Genetic variation in recalcitrant repetitive regions of the Drosophila melanogaster genome

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Genetic variation in recalcitrant repetitive regions of the Drosophila melanogaster genome


Shukla, H.; Chakraborty, M.; Emerson, J. J.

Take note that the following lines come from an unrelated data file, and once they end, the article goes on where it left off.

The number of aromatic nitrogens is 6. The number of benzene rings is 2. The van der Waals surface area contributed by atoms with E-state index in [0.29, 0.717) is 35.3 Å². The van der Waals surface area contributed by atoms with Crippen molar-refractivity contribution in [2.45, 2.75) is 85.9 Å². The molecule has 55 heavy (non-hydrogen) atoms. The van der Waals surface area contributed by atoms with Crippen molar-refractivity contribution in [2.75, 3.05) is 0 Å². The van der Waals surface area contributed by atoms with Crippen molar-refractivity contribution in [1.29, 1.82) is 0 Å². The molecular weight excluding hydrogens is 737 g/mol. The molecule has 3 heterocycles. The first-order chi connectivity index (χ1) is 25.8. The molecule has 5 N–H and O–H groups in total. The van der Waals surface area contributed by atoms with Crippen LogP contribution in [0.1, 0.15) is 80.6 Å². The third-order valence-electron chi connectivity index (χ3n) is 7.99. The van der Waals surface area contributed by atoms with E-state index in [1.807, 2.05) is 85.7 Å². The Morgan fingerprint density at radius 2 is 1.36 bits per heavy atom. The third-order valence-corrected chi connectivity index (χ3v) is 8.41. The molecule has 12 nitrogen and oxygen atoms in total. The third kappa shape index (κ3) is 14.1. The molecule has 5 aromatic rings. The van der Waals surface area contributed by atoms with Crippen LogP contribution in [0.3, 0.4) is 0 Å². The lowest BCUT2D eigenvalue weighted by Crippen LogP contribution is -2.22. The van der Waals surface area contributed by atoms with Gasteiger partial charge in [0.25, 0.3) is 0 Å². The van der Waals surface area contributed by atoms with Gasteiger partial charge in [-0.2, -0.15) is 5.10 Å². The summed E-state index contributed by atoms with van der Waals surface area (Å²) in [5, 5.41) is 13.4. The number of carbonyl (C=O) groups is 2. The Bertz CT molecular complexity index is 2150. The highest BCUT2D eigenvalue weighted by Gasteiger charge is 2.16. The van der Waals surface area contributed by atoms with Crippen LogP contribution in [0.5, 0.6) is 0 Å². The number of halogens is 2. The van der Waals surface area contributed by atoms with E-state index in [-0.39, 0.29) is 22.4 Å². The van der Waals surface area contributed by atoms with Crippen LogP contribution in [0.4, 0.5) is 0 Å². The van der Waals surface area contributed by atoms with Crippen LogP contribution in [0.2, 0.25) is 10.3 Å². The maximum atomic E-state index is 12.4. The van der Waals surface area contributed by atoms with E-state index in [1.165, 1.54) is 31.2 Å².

Many essential functions of organisms are encoded in highly repetitive genomic regions, including histones involved in DNA packaging, centromeres that are core components of chromosome segregation, ribosomal RNA comprising the protein translation machinery, telomeres that ensure chromosome integrity, piRNA clusters encoding host defenses against selfish elements, and virtually the entire Y chromosome. These regions, formed by highly similar tandem arrays, pose significant challenges for experimental and informatic study, impeding sequence-level descriptions essential for understanding genetic variation. Here, we report the assembly and variation analysis of such repetitive regions in Drosophila melanogaster, offering significant improvements to the existing community reference assembly. Our work successfully recovers previously elusive segments, including complete reconstructions of the histone locus and the pericentric heterochromatin of the X chromosome, spanning the Stellate locus to the distal flank of the rDNA cluster. To infer structural changes in these regions where alignments are often not practicable, we introduce landmark anchors based on unique variants that are putatively orthologous. These regions display considerable structural variation between different D. melanogaster strains, exhibiting differences in copy number and organization of homologous repeat units between haplotypes. In the histone cluster, although we observe minimal genetic exchange indicative of crossing over, the variation patterns suggest mechanisms such as unequal sister chromatid exchange. We also examine the prevalence and scale of concerted evolution in the histone and Stellate clusters and discuss the mechanisms underlying these observed patterns.

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